Which living situation or family does Huck like best and where does he feel most a part of a family and why in The Adventures of Huckleberry Finn?
Huck Finn feels most comfortable and loved with Jim on the raft; therefore, Jim is more like family to him than anyone else.
Unlike all his other living situations, Huck feels both physically and emotionally protected by Jim. In addition, Jim uses terms of endearment for Huck, calling Huck "honey," and he cries with elation when Huck returns to him after he thought Huck was lost or possibly dead.
After Huck runs away and discovers Jim, they travel together. In Chapter 9, they explore an island near the cavern where they have been hiding after running way. One night, a frame house floats past them, and the two paddle out to it, thinking it may have something they can use. Inside, they discover a dead man who has been shot in the back; Jim quickly covers the man's head because he realizes he is Huck's father, and he does not want to traumatize the boy.
When Jim and Huck are separated in Chapter 15 after Huck is unable to tie up the raft when he lands on shore, he is worried and tries to find Jim. Huck eventually becomes exhausted, however, and falls asleep. When he awakens, Huck chases after "specks" in a canoe until he finally discovers the raft. This raft has been somewhat damaged and Jim has his head down between his knees as he sleeps with his one arm hanging over the steering oar. Unable to resist playing a trick on Jim, Huck makes him think he has merely dreamed that Huck left the raft.
Finally, when Huck points to the debris on the raft and the broken oar, Jim realizes he has been tricked and is hurt by Huck's deception. Much like a father, he gives expression to his love for the boy first, but then reprimands him.
When I got all wore out wid work, en wid de callin' for you, en went to sleep, my heart wuz mos' broke bekase you wuz los', en I didn' k'yer no mo' what become er me en de raf'. En when I wake up en fine you back agin', all safe en soun', de tears come en I could a got down on my knees en kiss' yo' foot I's so thankful.
Jim then scolds Huck for deceiving someone who cares about him:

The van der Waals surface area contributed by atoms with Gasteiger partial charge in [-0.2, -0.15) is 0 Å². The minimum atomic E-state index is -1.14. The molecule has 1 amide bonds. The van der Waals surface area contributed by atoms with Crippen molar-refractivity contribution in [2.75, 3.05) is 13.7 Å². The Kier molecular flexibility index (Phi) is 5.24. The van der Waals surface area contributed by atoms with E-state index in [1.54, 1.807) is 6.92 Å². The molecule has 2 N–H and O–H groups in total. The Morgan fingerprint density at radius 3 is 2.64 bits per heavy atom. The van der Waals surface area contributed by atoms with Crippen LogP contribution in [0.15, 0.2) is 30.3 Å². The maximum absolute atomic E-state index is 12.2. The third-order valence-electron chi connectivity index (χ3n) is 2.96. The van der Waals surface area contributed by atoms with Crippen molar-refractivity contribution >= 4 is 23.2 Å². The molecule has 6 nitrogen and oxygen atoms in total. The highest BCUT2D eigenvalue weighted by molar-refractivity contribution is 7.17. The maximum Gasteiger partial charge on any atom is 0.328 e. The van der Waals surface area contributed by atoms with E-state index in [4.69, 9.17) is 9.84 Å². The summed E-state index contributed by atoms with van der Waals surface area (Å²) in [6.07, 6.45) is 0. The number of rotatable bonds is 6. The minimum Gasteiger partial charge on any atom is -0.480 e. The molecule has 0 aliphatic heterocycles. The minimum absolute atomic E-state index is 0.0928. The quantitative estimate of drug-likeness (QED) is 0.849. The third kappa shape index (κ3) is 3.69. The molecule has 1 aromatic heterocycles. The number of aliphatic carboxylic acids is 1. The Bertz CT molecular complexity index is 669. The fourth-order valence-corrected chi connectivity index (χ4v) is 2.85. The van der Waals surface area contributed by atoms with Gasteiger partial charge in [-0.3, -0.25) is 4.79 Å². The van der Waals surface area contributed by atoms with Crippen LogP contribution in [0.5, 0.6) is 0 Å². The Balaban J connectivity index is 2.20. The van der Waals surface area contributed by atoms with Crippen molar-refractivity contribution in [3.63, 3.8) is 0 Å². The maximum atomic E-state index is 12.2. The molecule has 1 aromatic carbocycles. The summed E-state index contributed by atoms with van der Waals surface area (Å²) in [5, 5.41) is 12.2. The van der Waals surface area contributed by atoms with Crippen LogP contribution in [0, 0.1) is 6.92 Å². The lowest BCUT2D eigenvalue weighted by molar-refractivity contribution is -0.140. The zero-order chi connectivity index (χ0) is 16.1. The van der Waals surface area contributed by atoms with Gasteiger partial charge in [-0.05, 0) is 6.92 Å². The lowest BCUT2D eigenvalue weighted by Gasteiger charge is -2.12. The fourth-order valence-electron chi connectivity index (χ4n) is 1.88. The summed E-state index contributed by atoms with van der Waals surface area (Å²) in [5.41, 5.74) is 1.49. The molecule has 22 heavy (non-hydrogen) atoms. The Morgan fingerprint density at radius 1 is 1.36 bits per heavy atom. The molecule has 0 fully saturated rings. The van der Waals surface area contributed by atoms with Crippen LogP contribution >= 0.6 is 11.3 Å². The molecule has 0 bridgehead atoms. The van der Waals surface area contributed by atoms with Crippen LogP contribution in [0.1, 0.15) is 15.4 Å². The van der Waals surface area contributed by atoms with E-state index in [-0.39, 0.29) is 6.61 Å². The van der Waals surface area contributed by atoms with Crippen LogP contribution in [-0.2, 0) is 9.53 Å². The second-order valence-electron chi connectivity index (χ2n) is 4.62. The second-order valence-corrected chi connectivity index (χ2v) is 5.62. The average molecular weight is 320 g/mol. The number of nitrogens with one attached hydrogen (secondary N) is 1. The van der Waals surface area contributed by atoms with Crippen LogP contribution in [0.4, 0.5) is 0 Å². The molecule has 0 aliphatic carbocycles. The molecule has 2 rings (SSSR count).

...how you could make a fool uv old Jim wid a lie. Dat truck dah is trash; en trash is what people is dat put dirt on de head er day fren's en makes 'em ashamed.
After experiencing the violence of the feuding Grangerfords and Shepherdsons in Chapter 18, Huck is relieved to be back on the raft with Jim:
I was powerful glad to get away from the feuds, and so was Jim to get away from the swamp. We said there warn't no home like a raft, after all. Other places do seem so cramped up and smothery, but a raft don't. You feel mighty free and easy and comfortable on a raft.
The hypocrisy of the King and the Duke and the self-righteousness of Dr. Robinson, who walks away from the Wilkinson girls after they refuse to listen to him about the two frauds, add to Huck's moral confusion. This confusion is only allayed when Huck is with Jim, whose honesty and openness has a profound effect on him.
After the King steals Jim and sells him, Huck becomes disgusted with society. Although he writes to Miss Watson informing her of Jim's capture, he tears up the letter. In doing so, he ends his moral dilemma over "stealing" her slave from her by deciding, "All right, then, I'll go to hell." Moreover, he decides Jim has all the qualities of a true and decent human being; further, he cannot deny the feelings he has for Jim. This causes Huck to follow his heart and act on behalf of Jim, who has been both a father-figure and a friend.